Covering Your Climate: The South

January 12, 2021


This Society of Environmental Journalists’ special report — “Covering Your Climate: The South” — is the second in a series designed to help journalists of all kinds cover the impacts of climate change in their region, and to report on actions taken to mitigate its worst effects and preparations for what can’t be stopped. This special report on the Southern United States includes an extensive background overview, tipsheets for closer looks at anticipated impacts, at efforts to mitigate them and any plans to adapt. And to help cover this wealth of story ideas, also see our extensive regional resource toolbox. The project is distributed through SEJournal and the independent, nonprofit media organization Southerly, which covers the intersection of ecology, justice and culture in the American South. Southerly's Lyndsey Gilpin served as regional editor for this special report.



Hurrican warning signThe South is ground zero for the climate crisis in the United States, yet little is being done to prevent impacts or protect communities. Will the South tap its potential to be part of the solution? Our special report, “Covering Your Climate: The South,” helps reporters cover the region, starting with this backgrounder on climate concerns from Texas to Virginia.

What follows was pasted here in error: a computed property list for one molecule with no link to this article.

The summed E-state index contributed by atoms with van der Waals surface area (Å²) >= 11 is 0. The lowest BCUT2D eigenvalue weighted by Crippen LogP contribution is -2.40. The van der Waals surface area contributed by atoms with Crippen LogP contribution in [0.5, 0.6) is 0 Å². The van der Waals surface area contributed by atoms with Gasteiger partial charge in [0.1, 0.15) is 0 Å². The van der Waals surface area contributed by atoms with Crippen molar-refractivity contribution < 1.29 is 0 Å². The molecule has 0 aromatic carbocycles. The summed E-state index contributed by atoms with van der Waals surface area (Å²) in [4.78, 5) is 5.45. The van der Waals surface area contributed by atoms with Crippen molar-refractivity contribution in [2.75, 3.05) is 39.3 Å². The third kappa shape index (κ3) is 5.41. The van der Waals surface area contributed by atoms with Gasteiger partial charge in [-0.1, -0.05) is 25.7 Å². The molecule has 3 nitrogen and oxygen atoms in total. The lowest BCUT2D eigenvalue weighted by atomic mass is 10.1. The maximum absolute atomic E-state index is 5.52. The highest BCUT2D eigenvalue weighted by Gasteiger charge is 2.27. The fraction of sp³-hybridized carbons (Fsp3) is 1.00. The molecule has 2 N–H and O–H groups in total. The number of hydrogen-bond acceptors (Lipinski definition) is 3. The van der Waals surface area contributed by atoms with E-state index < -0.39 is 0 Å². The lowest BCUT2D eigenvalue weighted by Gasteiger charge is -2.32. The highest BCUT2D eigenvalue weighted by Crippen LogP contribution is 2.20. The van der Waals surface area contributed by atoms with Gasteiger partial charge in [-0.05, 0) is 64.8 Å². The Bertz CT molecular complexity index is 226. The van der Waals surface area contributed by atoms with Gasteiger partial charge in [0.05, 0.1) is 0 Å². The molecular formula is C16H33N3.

Image of hurricane damageAs global warming worsens, effects like extreme heat, drought, wildfires, coastal flooding and inland flooding will have an outsized impact in the Southern United States.



Solar farm imageMost Southern state leaders are doing the least to fight the climate crisis, despite having the most to lose environmentally and economically. When will that begin to change? A look at the politics of the climate crisis, the dominance of utilities, and the transportation and forestry sectors, along with the few climate breakthroughs.


rural flooding imagePreparations for the inevitable impacts of the climate crisis in the South, the country’s most vulnerable region, have been hit or miss. And one of the toughest challenges — preparing coastal communities for inevitable flooding from sea level rise — is just beginning. More on the region’s climate adaptation considerations in the final entry in our “Covering Your Climate: The South” special report.



Covering Your Climate-The South brandAs part of our special report, we’ve collected a wide range of resources to help reporters track down climate stories throughout the Southern United States. You’ll find an array of government, academic and NGO links for the Southern United States region, along with additional national and international resources.


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